Grammar, syntax, and spelling could probably be all chunked into one category called syntax as, programmatically speaking, if you make typos and break the rules for writing a language you get a syntax error.

Character, flow, intrigue, and so on--they all seem to fall into the story aspect. And then there is style. So that makes three categories.

Three categories, five stars each: syntax, story, style. The big three Ss. We could probably write a tutorial just based on those. :D

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Tips: 0.00 INK Postby Circ on Tue Nov 28, 2006 1:12 pm

It occurred to me that grading a story is very subjective, so here are some things to base it off of.

1. Creativity.
2. Believability (buying into the idea).
3. Connectivity (relating to the story, character, et cetera).
4. Synergy (different parts working together).
5. Flow.

Just award a star for yes or no, and boom! There's the grade.

Flow is even more subjective, so I'll wait for other ideas.

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Tips: 0.00 INK Postby Dovey on Fri Dec 01, 2006 1:36 am

Aaagh! I thought we were getting close to a resolution, but these suggestions are opening up more things to think about.

So, combining Eric's and Circ's ideas...



I. Grading the Critique:
I think karma is fine. One user account per critic should probably solely be used for the Growth section so the karma doesn't become inflated, though. What I like about the karma system is that it there is verbal feedback right next to the score. But I suppose the point is that a single karma point doesn't rate well, so you need five, especially since we have this:

Rate this Critque (1-5)
1. Was it helpful?
2. Was it sensitive to your emotions?
3. Was it clear?
4. Did it focus on the area of growth you were hoping for?
5. Did you learn anything from it?

I don't know. Both the karma and the five-star system have their pros and cons.



II. Grading the Writing (Stories)

1. Grammar
a. Grammar
b. Syntax
c. Misspellings/Typos

2. Story
a. Creativity
----Plot
----Characters
----Prose
b. Believability
i.e. Intrigue/Immersion
----Plot
----Characters
----Prose
c. Synergy
i.e. Logic/Clear Cause and Effect--more plot- and character-oriented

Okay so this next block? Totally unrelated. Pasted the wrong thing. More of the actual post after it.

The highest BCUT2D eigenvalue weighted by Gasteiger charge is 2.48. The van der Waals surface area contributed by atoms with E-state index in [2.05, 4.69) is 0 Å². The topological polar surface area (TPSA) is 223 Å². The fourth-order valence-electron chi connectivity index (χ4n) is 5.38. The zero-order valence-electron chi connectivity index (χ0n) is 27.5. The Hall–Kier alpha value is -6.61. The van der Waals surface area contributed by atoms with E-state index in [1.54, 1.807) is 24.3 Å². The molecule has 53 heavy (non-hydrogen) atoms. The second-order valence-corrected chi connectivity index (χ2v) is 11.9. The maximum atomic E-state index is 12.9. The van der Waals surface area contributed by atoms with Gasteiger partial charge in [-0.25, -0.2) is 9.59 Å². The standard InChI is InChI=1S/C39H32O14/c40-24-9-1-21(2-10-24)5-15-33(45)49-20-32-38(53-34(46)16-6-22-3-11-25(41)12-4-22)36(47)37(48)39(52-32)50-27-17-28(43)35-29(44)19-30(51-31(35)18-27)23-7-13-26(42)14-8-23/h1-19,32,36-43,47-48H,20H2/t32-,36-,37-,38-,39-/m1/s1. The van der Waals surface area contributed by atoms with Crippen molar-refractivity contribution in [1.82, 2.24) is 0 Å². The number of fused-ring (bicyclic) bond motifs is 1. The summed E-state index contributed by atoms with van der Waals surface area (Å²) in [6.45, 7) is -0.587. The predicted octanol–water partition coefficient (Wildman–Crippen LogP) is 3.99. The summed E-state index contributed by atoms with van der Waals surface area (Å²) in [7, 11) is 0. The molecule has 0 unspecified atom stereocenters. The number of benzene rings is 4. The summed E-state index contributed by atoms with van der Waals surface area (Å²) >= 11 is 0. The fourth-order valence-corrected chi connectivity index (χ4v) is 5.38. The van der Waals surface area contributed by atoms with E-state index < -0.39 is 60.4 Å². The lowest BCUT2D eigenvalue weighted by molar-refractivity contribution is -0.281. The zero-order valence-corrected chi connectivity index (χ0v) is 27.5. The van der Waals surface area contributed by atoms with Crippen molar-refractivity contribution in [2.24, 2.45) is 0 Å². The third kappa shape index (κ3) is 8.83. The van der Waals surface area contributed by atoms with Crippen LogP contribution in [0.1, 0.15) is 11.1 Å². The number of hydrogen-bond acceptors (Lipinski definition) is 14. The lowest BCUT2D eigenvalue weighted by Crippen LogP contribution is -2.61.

----Plot
----Characters
----Prose
d. Flow
i.e. Use of Transitions/Readability--more prose-oriented
----Plot
----Characters
----Prose
e. Consistency
i.e. Connectivity/Sense of Unity
----Plot
----Characters
----Prose

3. Style (basically all of the "prose" sections above)
a. Writer's Voice
----Originality
----Immersiveness
b. Consistency--throughout piece; doesn't suddenly shift POVs or whatever
c. Consistency--genre/time-period
d. Appropriateness... like does it help or hinder the story... um...
----Effect
----Purpose



Other things to consider, such as writings without plot and characters:
IIa. Grading the Writing (Poetry)
----Effect
----Purpose
IIb. Grading the Writing (Other prose)
----Effect
----Purpose

As for scoring, I prefer the cumulative scores, as it allows more leeway for more ambiguous/subjective situations.

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Tips: 0.00 INK Postby Remæus on Fri Dec 01, 2006 9:12 am

I think we'll just stick to Circ's five star system for evaluating a critique. It is more flexible, and provides a better chance for a critic to improve the way they critique, as well. If karma is warranted, it'll just be something above and beyond.

When a rubric is created for grading actual writing, we do need to consider things such as poetry and other prose, just like Dovey pointed out. Some stories don't have characters or a storyline - there needs to be an allowance for such things. How? I know not.

And pertaining to the writer evaluations - does anyone object to a 10-level scale? I think it'd actually be an 11 level scale, with a level 0 writer having not been evaluated.